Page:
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Harrish Nair S00144769 SWTP620 Assignment 2 Ethics Essay The ability to make choices is one of the key abilities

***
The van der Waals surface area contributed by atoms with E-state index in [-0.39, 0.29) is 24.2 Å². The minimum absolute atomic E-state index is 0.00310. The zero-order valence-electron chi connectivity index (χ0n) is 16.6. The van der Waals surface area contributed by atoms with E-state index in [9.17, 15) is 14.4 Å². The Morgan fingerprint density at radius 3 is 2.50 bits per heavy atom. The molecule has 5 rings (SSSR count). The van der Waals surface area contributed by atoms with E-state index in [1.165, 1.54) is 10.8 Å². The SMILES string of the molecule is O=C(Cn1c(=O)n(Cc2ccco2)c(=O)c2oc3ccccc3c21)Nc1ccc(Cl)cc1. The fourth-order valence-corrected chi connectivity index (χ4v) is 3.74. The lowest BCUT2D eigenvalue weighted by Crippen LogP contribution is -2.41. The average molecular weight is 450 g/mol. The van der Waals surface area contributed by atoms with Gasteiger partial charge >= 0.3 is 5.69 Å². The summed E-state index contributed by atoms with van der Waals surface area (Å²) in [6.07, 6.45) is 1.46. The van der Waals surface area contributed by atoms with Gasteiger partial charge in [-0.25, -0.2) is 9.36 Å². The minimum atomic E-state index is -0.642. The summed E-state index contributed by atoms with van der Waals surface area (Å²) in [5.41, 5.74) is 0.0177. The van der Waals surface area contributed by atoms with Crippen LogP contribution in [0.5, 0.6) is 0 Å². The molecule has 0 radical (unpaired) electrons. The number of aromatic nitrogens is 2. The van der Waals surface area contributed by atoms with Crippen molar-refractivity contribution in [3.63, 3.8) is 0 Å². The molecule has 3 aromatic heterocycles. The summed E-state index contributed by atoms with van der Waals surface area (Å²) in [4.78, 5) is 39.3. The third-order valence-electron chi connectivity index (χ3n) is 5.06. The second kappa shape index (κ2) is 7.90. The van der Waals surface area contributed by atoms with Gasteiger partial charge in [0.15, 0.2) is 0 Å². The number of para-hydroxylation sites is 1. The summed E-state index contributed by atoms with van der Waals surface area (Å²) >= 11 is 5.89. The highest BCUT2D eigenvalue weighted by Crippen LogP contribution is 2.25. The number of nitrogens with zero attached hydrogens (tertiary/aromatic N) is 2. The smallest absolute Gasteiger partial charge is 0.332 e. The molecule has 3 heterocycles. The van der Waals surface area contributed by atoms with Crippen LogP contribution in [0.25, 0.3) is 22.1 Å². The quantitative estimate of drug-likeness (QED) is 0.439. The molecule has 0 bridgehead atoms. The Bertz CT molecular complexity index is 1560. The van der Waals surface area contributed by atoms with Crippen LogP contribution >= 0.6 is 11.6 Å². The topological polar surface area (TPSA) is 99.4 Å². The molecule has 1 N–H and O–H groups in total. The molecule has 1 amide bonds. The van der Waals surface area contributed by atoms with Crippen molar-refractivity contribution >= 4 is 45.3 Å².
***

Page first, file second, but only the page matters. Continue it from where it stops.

s that make humans, superior than his animal counterparts. Human life provides an opportunity of endless choices. These could be as trivial as; What should I have for lunch today? on one end of the spectrum all the way to Who should I live with for the rest of my life? on the other end. Every decision made has its own unique consequence. Ever consequence gives the decision maker an opportunity to look back and reflect on this decision. By reflecting on this decision he can gain wisdom from the experience to make better informed decisions for the future. Is this right or wrong? This question has haunted our minds as a collective group of people from the earliest records of ideas put forth by Greek philosophers such as Plato. Many words have been used to describe our need to find a common understanding on this matter. Morals, values, ethics, and laws, what do these words mean? According to the Merriam-Webster dictionary; Morals relate to principals of right or wrong behavior; Values are desirable qualities; Ethics are the principles of conduct governing an individual or a group, and laws are rules of conduct that are enforced by a controlling authority. Looking beyond the superficial differences, the common theme to these words is in an underlying intention to encourage certain behaviors and discourage other behaviors. This prompts us to ask, why we need to influence the beliefs of individuals in a particular direction. One possible answer to that question would be that the lack of such guidelines would lead to chaos in our communities. If everyone was allowed to do as they please, they may end up harming themselves or others intentionally or unintentionally. Allowing individuals to harm themselves or others is something that most would agree is inherently contradictory to the human conscience. Even more so, without guidelines, we may be less well off than we could actually be had we had some rules. The need for guidelines is essential when we live in the dual world of dark versus the light. Guidelines acknowledge the shadow side of the human race and punishments exists to remind us to make better choices. However as some of us may have experienced in our personal lives, decision making may not always be straightforward. Sometimes a particular decision may seem inherently right but may not end of with positive consequences for everyone involved. In other cases a particular decision may seem inherently wrong but may work out for the greater good of everyone involved. These conflicts are known as ethical dilemmas. Ethical dilemmas make decision making harder for the individual. In these instances having mutually agreed guidelines could make decision making easier for the individual.